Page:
Carnegie Mellon University
Nate Bertone

Triple Threat

Alumnus Nate Bertone Directs, Designs and Writes

written by
Pam Wigley

The multi-talented Nate Bertone (pronounced Bertoni) is one of those people who meets success in each area in which he works. As a designer and director, he has created world premieres of new plays, musicals and ballets across the country; but right now, he is focused on his personal writing projects, and for good reason. Bertone (School of Drama, BFA 2016) is grabbing the attention of Broadway producers and investors with his new play, "The Seaview Nursing Home for the Newly Deceased.”

Becoming an interdisciplinary artist (writing, directing, set designing) was a journey of self-discovery for Bertone, a Salem, Mass. native who fell in love with set design at a very young age. In the basement art studio at home, he and his late grandfather created scale model replicas of famous ships that sailed the world, which sparked a fascination for looking at the world from a different perspective.

During a recent visit to his hometown to design a regional production, Bertone was watching the Tony Awards (in the same room he watched them growing up) and was surprised to be mentioned in an acceptance speech by his mentor and friend, Beowulf Boritt. The award-winning designer (2023 Tony, Drama Desk and Outer Critic’s Circle Awards) recognized Bertone for his contributions to Susan Stroman's production of “New York, New York.”

“All of us were, at one point, that kid who watched the Tonys and were in awe of the community and art that was created there,” Bertone said. “I’ve gotten to experience what it means to be part of the Broadway community thanks to Beowulf. At the core, I love to tell stories — whether through directing or writing. Using theater, in general, to move people through a moment is my passion. I’ve always known I want to use art to heal, and that’s my top priority post-pandemic.”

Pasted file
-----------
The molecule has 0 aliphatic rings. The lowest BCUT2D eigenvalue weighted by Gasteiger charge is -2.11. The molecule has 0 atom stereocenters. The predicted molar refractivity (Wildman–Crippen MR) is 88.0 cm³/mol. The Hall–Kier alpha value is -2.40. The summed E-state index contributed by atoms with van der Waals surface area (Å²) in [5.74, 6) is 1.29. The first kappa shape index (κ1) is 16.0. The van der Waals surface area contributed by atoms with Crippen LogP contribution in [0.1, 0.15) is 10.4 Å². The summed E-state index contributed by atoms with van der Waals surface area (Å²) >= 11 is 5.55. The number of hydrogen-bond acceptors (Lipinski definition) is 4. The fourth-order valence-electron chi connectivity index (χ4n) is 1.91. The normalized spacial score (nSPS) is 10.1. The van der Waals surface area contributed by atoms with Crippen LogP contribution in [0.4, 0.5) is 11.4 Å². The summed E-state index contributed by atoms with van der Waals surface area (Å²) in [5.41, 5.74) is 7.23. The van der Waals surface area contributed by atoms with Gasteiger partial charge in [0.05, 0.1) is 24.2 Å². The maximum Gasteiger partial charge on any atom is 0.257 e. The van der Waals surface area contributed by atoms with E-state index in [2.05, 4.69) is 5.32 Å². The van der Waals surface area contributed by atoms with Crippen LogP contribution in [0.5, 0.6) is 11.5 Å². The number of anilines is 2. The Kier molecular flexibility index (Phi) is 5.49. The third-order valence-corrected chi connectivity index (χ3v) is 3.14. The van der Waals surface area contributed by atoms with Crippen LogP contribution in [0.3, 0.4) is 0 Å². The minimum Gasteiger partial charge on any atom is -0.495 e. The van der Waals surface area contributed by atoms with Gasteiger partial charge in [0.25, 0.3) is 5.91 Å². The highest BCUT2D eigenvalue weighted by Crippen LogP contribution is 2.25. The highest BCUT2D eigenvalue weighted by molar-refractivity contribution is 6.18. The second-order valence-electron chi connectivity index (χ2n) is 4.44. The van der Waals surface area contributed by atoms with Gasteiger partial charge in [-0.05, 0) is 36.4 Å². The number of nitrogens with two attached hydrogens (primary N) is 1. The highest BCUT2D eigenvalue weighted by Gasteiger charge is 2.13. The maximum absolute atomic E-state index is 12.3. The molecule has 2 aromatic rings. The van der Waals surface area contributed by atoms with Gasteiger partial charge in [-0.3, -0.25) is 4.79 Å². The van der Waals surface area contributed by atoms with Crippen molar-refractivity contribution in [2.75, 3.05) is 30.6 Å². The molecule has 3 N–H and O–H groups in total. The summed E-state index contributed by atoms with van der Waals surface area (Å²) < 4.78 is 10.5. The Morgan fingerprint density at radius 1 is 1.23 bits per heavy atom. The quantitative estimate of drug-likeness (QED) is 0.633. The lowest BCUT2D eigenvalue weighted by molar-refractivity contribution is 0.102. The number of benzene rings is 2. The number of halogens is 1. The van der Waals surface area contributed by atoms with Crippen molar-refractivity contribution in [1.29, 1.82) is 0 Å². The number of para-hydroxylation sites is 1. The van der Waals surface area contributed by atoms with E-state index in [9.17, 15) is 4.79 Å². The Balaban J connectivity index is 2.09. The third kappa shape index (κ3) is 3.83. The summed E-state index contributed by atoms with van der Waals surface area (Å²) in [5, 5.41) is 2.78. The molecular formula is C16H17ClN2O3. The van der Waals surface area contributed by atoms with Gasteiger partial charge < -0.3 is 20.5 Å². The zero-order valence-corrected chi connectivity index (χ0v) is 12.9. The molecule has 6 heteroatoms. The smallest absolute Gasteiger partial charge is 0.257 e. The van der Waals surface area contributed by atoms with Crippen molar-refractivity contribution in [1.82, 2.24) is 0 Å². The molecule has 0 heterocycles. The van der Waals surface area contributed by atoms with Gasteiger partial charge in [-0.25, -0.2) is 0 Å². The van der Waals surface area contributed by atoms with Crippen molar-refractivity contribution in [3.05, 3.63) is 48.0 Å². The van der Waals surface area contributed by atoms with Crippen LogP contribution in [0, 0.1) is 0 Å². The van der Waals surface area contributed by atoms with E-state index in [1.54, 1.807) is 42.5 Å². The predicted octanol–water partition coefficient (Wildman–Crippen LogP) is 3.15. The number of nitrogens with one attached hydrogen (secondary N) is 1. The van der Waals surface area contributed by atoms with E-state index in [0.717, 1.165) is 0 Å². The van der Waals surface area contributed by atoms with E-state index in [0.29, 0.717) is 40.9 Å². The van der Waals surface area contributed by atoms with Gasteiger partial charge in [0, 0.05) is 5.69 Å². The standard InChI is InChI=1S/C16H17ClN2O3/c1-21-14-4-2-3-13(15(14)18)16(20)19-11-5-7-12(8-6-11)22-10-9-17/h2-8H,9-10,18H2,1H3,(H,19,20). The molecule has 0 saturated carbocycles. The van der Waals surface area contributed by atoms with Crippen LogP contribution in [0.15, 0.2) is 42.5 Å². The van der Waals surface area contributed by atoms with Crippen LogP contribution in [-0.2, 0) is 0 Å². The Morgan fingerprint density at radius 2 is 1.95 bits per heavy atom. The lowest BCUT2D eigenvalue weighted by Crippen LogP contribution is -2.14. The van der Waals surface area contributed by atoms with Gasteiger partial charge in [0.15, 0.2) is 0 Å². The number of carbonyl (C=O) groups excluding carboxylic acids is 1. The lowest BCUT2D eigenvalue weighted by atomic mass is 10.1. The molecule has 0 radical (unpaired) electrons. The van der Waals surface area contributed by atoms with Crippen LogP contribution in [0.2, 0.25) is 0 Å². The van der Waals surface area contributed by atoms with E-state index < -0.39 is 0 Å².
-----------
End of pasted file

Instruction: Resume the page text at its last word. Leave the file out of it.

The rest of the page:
During his time at CMU, his commitment to helping others move through difficult moments stood out. At a 2013 new student orientation, Bertone was invited by Vice President of Student Affairs and Dean of Students Gina Casalegno to give a speech to incoming students. Casalegno continued to be an inspiration to him during his time at CMU as did Director of the Center for Student Diversity and Inclusion Shernell Smith, with whom he presented a new musical, “Polkadots: The Cool Kids Musical,” as part of a multicultural and diversity initiative. School of Art Professor Charlee Brodsky also supported him in the creation of “We Wore The Masks,” a photo-journalistic exploration of the masks we wear to protect our vulnerabilities.

Drama faculty member Anne Mundell was another huge inspiration in his interdisciplinary journey. “She pushed me to do what I wanted to do. She ignored the boundaries of standard collegiate limitations. There was an openness and excitedness about what I could become.” All of these women, he added, helped him to believe he could do whatever he set his mind to do.